Agro-industrial activity has a profound negative impact on the environment, driving the climate and biodiversity crises we face, just two of the six ways in which we are exceeding the boundaries of this fragile planet. An underappreciated aspect of this activity is the effect it has on infectious disease, in particular antimicrobial resistance (AMR)—one of the WHO top 10 global health threats. Nowhere is this clearer than in global deforestation, for which there is growing evidence showing its contribution to the spread of disease and proliferation of AMR.
To reduce human environmental degradation and properly address the interconnected global health and climate crises, it is crucial to take heed of the politics of environmental governance, and through this to consider the dangers present within underregulated private-public relationships and the pathway this presents for deforestation to continue, and consequently for a further rise in AMR, already threatening to kill 10 million people a year by 2050.
Deforestation directly contributes to rising AMR—without even considering the subsequent use of antimicrobials in the agricultural holdings that are set up in deforested areas. Research has shown that deforestation leads to more contact between humans and wild animals, increasing the risk of outbreaks of zoonotic and vector-borne diseases. Deforestation also introduces new sources of standing water to local environments (e.g. water containers or flooded areas), which are perfect habitats for disease vectors like mosquitos. The opportunistic mosquito increases in number and readily adapts to feed on new animals, a serious risk for creating new animal reservoirs for disease and novel routes for transmission. Zoonotic outbreaks increase pressure on health services, threatening good antimicrobial stewardship. There is even a growing body of evidence documenting the transmission of resistant pathogens between animals and humans.
Not only do we risk increasing zoonotic outbreaks, but analysis has shown that land-use change and deforestation in the Amazon region led to an increased abundance and diversity of antibiotic resistance genes in soil. As more and more areas of forest are converted for agricultural use, there is an ever-increasing risk that this growing pool of resistant genes in the soil will ultimately cross into human pathogens through horizontal gene transfer.
The surge in illegal deforestation, witnessed in regions like the Amazon and in Mozambique, during the pandemic in 2020, can be attributed to a breakdown in forest governance. Alarming statistics a substantial increase in deforestation activity, for example in Brazil where the jump from 2018 to 2019 was 85%. Private entities and malign organisations were able to exploit weak forest governance and take advantage of failures by relevant authorities to tackle the potential for behavioural changes resulting from pandemic conditions, such as a decrease in patrols, a crisis of income causing desperation for low-income workers, and other windows of opportunity.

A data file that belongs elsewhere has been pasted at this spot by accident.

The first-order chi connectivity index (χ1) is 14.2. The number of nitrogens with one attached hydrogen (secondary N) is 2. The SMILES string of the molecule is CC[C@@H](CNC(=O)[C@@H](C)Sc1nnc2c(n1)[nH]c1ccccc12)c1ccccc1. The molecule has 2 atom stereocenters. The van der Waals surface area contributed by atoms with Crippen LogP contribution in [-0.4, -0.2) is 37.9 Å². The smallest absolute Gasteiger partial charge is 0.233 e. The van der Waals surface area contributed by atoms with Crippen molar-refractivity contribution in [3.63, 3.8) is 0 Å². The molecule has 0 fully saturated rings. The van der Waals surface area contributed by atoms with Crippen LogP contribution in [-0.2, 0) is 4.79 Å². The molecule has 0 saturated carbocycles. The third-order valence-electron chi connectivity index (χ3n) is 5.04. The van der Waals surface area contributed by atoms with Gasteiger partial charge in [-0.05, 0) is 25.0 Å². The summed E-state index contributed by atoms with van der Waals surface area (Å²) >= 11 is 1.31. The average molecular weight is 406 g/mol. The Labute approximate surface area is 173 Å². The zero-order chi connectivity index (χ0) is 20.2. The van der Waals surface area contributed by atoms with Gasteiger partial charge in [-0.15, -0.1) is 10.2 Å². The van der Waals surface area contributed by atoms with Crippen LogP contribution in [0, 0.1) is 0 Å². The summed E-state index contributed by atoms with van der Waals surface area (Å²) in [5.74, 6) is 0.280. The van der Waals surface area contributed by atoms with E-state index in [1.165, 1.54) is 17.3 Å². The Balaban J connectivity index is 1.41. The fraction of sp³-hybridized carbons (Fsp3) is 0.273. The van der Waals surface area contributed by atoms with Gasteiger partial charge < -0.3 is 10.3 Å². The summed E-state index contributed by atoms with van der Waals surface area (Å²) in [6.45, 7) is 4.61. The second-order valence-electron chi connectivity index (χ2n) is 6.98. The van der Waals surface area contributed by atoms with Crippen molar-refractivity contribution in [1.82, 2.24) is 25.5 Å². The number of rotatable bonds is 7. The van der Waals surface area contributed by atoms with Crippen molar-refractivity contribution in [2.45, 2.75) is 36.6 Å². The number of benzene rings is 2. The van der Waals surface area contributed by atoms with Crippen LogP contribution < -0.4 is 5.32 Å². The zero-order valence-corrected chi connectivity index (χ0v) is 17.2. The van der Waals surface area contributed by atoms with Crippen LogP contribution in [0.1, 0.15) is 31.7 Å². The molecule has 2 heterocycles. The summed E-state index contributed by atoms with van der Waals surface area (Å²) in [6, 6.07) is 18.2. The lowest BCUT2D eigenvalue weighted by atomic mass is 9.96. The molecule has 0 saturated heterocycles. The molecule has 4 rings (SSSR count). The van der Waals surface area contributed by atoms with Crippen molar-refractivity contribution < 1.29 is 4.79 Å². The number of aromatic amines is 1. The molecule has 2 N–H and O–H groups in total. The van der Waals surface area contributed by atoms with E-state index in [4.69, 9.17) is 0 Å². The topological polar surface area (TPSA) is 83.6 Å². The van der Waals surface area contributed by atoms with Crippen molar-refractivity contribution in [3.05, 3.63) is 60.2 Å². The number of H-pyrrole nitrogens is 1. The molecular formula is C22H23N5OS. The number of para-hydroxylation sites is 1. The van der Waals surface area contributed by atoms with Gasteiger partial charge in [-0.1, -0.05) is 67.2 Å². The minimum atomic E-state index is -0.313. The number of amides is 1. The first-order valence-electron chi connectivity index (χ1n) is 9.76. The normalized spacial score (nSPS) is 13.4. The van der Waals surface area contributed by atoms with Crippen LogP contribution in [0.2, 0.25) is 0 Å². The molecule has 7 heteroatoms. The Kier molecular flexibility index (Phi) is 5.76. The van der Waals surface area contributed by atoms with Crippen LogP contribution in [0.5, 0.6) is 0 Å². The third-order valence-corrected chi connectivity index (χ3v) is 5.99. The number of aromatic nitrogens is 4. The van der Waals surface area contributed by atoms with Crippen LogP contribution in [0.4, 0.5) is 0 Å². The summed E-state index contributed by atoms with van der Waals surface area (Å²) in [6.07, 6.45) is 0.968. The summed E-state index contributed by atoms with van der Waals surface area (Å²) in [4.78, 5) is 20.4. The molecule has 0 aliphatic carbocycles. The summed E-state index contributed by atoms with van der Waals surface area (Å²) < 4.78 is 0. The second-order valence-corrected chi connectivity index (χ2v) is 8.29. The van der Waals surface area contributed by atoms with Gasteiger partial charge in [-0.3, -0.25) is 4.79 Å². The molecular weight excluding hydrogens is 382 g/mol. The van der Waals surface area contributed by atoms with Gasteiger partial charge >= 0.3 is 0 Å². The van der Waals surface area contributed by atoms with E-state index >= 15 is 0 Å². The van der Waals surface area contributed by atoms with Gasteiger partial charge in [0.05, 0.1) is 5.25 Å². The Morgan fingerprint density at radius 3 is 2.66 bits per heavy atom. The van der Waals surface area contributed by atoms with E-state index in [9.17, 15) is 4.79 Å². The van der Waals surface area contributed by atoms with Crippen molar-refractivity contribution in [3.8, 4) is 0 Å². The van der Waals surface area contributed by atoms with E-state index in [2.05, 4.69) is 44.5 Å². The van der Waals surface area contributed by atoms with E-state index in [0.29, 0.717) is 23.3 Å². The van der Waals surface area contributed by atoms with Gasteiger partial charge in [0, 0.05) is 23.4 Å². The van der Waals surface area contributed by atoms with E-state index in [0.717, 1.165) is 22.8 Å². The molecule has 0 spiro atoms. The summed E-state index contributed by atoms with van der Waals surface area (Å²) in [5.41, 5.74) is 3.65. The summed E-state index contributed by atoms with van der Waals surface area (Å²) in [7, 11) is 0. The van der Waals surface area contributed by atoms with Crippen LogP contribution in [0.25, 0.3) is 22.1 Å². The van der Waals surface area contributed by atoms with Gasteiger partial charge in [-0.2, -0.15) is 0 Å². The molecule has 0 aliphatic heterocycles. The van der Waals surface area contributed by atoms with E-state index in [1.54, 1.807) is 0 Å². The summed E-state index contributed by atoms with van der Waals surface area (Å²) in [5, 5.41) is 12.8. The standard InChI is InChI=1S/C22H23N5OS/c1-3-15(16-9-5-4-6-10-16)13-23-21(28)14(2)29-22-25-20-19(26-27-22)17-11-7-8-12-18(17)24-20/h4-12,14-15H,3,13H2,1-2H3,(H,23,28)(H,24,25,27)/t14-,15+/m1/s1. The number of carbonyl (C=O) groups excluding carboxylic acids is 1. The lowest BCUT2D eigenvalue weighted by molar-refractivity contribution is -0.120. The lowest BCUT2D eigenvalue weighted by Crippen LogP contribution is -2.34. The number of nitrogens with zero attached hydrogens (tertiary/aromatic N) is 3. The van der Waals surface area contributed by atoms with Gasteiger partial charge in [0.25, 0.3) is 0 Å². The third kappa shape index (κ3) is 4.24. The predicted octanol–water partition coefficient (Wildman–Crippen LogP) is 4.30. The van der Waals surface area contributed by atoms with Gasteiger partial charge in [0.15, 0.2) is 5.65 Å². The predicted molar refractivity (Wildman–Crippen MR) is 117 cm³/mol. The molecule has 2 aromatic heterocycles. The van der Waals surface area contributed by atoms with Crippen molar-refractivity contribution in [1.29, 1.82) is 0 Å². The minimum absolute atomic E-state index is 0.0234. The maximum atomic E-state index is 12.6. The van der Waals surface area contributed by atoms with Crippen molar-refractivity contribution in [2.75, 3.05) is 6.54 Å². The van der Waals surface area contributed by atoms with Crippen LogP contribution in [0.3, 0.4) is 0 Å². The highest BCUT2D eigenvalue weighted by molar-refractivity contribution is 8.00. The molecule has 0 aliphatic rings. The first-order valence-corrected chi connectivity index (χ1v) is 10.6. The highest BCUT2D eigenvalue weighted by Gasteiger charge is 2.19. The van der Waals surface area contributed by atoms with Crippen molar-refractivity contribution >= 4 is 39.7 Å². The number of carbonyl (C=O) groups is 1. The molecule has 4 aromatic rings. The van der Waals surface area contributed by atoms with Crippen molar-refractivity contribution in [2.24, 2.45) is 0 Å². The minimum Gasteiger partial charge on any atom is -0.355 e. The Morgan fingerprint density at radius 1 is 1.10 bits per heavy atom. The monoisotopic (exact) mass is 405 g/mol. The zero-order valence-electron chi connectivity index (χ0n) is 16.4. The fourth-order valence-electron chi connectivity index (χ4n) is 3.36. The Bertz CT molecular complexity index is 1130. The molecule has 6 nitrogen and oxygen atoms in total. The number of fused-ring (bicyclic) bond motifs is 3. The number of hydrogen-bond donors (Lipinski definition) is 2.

As the Forest Declaration Assessment’s October 2023 progress report makes clear, these regions (as well as others around the world such as Indonesia, Myanmar, the Philippines and Japan) are suffering from poor forest governance. Independent and community activists, especially indigenous voices, are often at risk of repression from the state for protesting against illegal deforestation, and loopholes in policy development often mean that moratoria on deforestation and other resource extraction are broken.
Deforestation often presents as a global supply chain problem. For example, a vast number of products lining UK shelves contain palm oil, of which 90% is produced from plantations that were established following the deforestation of tropical rainforests. As highlighted in my recent article, European powers have been historically implicated in this problem, given that the destruction of these environments ‘has its foundation in European colonial activities’. It is concerning, then, that pledges made in the UK Environment Act 2021 that seek to establish a due-diligence system to filter out illegally extracted resources from UK commercial supply chains (such as Schedule 17) have not been enacted.
Also concerning to note is that, while there are environmental and governance considerations that must be adhered to for UK-based companies when it comes to procurement, there currently does not exist any obligation for these companies to examine human rights and rule of law issues in their supply chains.
UK supermarket shelves are lined with the products of deforestation. The evidence is clear, that far from UK shores, environments have been devastated by the production of these items, transformed into hotbeds for AMR and exposing local populations (and by extension, the global community) to zoonosis, and the proliferation of infectious disease. It is imperative that government, therefore, prioritise a tightening of these rules for UK companies, and enshrine justice considerations in law.
It is also clear to see that environmental degradation and weak governance provide fertile ground for the rise of antimicrobial resistance. Governments around the world must realise, and quickly, the importance of welding together rigorous scientific research in this area with policymaking and governance.
The UK, with its pivotal role in global supply chains and recent legislative commitments, has a unique opportunity to take the lead. Strengthening due diligence systems, enforcing regulations on the sourcing of commodities like palm oil and timber, and demanding justice in supply chains must become the new standard.
Collectively, we can reverse the tide of deforestation, protect against the looming threat of antimicrobial resistance, and secure a healthier future for generations to come.